New Article Round-Up

Here’s a round up of some of my recent articles.

First is a  piece on Wheelchair Dance in Disability Now, as it doesn’t matter whether you live on wheels, legs or both you can cut a rug on the dancefloor.

Then I have an article on sex and disability published on Miss Alice Gray‘s website. It’s the first of a two parter, with the second art being more of a “how-to” guide to sexiness and disability.

I have also joined the writing team at Disability Horizons as an occasional contributor. My first story for them was about dressing up for the party season if you are disabled, called Festive Fashion, but it works for all times of year. You know me, I never need a reason to dress to impress… or shock! The next article for DH is on the recent casting at the BBC for the cream of disabled acting talent which asks Is It Time For Our Close Up? Ages back I wrote my views on Assisted Suicide, so if you missed it maybe check it out.

You can also check out my column in PosAbility magazine at their online portal. It’s not the most recent, but keep checking back as they update it regularly.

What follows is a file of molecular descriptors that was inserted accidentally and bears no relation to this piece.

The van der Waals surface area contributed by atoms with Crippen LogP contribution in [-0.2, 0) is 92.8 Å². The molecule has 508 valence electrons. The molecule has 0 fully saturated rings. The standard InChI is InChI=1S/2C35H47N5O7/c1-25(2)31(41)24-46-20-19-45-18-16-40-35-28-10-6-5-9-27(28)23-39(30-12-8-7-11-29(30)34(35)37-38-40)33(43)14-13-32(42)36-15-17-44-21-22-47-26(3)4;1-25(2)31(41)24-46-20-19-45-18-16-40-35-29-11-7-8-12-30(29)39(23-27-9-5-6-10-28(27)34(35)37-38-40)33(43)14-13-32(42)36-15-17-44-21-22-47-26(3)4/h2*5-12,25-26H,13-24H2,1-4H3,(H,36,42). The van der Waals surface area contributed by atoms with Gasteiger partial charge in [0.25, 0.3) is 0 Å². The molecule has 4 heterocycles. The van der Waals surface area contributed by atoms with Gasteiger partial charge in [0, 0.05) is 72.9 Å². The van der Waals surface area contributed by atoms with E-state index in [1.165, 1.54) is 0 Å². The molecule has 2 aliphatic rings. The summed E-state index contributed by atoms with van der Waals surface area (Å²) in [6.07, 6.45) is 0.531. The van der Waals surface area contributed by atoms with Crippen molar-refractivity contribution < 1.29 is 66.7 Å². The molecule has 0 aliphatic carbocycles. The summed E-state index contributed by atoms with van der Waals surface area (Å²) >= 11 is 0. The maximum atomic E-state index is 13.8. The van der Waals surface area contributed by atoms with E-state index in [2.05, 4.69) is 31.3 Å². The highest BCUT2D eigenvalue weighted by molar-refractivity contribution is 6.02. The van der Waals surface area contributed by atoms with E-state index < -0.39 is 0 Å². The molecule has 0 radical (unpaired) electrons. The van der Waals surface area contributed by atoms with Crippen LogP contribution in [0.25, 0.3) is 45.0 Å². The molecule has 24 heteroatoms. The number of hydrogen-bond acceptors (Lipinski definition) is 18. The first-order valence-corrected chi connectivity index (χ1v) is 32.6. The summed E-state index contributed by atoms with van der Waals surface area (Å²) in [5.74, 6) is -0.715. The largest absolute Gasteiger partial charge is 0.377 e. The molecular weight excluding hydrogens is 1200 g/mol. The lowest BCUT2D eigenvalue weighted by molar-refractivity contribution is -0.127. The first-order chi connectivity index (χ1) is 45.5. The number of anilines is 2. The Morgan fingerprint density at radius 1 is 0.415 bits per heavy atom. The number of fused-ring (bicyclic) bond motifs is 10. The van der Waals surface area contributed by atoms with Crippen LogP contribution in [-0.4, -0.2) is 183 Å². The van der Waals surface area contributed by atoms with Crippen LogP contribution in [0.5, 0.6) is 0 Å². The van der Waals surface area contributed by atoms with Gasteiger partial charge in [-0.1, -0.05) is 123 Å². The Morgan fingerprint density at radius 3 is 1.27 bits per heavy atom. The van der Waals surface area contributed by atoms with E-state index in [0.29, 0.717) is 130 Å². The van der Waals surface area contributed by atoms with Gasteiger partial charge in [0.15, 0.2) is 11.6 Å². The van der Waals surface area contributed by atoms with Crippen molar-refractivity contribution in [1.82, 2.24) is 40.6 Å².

So that about it for now. Got loads of new articles coming up, so I’ll keep you all posted.

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Latest Huffington Post Article

My latest article for the Huffington Post has just gone live. It’s a review of the Graeae Theatre’s production of The Limbless Knight, which premiered at the Greenwich and Docklands International Festival this Friday.

It’s a great show, that entertains and challenges in equal measure. I described it on Twitter as “Like being hit by a brick wrapped in a beautiful velvet cushion”. For a longer exploration of what I saw in the show see the Huffington Post Entertainment section.

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Too busy to blog!!!! or why I hate Children In Need so much I found time to blog!